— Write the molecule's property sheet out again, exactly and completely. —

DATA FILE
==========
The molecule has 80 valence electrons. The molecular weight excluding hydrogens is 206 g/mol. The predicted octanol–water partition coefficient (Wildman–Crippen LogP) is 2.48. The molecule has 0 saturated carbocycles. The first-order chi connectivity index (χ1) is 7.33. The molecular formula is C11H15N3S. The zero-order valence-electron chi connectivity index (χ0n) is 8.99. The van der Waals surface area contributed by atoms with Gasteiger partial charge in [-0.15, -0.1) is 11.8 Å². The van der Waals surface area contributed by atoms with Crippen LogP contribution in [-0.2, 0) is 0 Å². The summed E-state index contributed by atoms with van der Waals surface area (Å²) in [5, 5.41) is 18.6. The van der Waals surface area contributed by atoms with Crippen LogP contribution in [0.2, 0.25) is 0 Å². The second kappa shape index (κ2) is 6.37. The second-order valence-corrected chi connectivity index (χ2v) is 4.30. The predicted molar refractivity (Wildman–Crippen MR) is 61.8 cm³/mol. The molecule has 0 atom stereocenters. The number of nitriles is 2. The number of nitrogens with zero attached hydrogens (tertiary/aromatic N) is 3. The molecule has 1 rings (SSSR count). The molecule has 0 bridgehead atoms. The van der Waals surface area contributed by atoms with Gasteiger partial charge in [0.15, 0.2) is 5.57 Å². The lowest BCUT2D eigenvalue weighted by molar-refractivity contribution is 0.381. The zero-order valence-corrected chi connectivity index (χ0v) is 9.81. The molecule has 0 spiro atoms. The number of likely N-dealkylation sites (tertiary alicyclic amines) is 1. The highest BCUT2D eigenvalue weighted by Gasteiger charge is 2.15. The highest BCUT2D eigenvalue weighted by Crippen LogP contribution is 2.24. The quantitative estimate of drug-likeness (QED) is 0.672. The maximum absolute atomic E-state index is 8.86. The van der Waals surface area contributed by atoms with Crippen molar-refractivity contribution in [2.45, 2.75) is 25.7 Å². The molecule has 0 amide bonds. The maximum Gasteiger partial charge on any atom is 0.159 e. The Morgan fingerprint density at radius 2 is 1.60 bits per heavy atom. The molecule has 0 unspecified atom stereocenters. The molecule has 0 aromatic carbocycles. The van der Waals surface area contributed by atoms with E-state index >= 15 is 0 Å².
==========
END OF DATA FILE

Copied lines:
The molecule has 80 valence electrons. The molecular weight excluding hydrogens is 206 g/mol. The predicted octanol–water partition coefficient (Wildman–Crippen LogP) is 2.48. The molecule has 0 saturated carbocycles. The first-order chi connectivity index (χ1) is 7.33. The molecular formula is C11H15N3S. The zero-order valence-electron chi connectivity index (χ0n) is 8.99. The van der Waals surface area contributed by atoms with Gasteiger partial charge in [-0.15, -0.1) is 11.8 Å². The van der Waals surface area contributed by atoms with Crippen LogP contribution in [-0.2, 0) is 0 Å². The summed E-state index contributed by atoms with van der Waals surface area (Å²) in [5, 5.41) is 18.6. The van der Waals surface area contributed by atoms with Crippen LogP contribution in [0.2, 0.25) is 0 Å². The second kappa shape index (κ2) is 6.37. The second-order valence-corrected chi connectivity index (χ2v) is 4.30. The predicted molar refractivity (Wildman–Crippen MR) is 61.8 cm³/mol. The molecule has 0 atom stereocenters. The number of nitriles is 2. The number of nitrogens with zero attached hydrogens (tertiary/aromatic N) is 3. The molecule has 1 rings (SSSR count). The molecule has 0 bridgehead atoms. The van der Waals surface area contributed by atoms with Gasteiger partial charge in [0.15, 0.2) is 5.57 Å². The lowest BCUT2D eigenvalue weighted by molar-refractivity contribution is 0.381. The zero-order valence-corrected chi connectivity index (χ0v) is 9.81. The molecule has 0 spiro atoms. The number of likely N-dealkylation sites (tertiary alicyclic amines) is 1. The highest BCUT2D eigenvalue weighted by Gasteiger charge is 2.15. The highest BCUT2D eigenvalue weighted by Crippen LogP contribution is 2.24. The quantitative estimate of drug-likeness (QED) is 0.672. The maximum absolute atomic E-state index is 8.86. The van der Waals surface area contributed by atoms with Crippen molar-refractivity contribution in [2.45, 2.75) is 25.7 Å². The molecule has 0 amide bonds. The maximum Gasteiger partial charge on any atom is 0.159 e. The Morgan fingerprint density at radius 2 is 1.60 bits per heavy atom. The molecule has 0 unspecified atom stereocenters. The molecule has 0 aromatic carbocycles. The van der Waals surface area contributed by atoms with E-state index >= 15 is 0 Å².